The Labour leader, who last week sought to take head-on criticism of his "geeky" public profile, insisting it was substance and not style that voters wanted, claimed he did not have a leadership problem.
Rather, he suggested, politics was suffering from a disconnect between the public and politicians, and in a bid to help remove it, he suggested an interaction between the PM and voters.
"What we need is a public question time, where regularly the Prime Minister submits himself or herself to questioning from members of the public in the Palace of Westminster on Wednesdays.
"Why is that important? Because I want to let the public in to our politics. At the moment there is the glass that separates the public in the gallery from the Commons, but there is a gulf miles wide between the kind of politics people want and what Prime Minister's Questions offers."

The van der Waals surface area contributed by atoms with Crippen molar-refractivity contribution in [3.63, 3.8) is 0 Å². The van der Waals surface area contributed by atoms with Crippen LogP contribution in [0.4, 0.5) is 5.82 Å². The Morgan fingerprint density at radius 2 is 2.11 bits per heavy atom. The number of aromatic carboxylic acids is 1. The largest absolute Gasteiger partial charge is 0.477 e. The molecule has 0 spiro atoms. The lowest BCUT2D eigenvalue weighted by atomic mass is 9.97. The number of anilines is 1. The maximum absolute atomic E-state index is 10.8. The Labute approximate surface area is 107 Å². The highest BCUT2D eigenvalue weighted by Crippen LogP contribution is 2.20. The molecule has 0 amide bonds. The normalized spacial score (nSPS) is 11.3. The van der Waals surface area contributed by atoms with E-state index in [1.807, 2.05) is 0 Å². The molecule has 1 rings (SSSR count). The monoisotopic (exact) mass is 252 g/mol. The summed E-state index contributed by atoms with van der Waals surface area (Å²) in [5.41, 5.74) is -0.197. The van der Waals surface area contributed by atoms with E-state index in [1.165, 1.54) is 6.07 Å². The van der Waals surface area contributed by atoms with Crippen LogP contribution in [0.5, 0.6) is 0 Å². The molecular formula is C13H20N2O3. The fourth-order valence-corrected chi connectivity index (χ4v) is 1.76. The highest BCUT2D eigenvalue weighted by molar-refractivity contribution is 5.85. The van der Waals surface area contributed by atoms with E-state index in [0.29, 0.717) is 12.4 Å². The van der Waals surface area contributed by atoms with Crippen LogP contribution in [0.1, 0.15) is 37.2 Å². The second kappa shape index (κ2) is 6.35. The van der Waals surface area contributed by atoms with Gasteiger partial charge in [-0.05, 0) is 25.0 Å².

The Public Question Time would take place once a fortnight if the plan won the approval of Commons Speaker John Bercow.
Mr Miliband praised Nick Clegg for seeking a direct link to the public through a weekly radio phone-in, and suggested he would soon do the same.
The Labour leader stressed his initiative was not a gimmick but a serious suggestion. "I want to find ways to change our political culture," he said.
"It's not just about photo-opps - that is a problem - it is deep and it goes well beyond that."
The issue of PMQs has exercised a deal of political debate lately. At the year's outset Mr Miliband adopted a "serious and sober" approach, trying to avoid Punch and Judy exchanges with Mr Cameron. However, this barely lasted a month.
Mr Bercow has frequently upbraided ministers and MPs for their barracking, and said that some women MPs absented themselves from Question Time because of the histrionics.
Last week, the Deputy Prime Minister branded the weekly half-hour session a complete farce.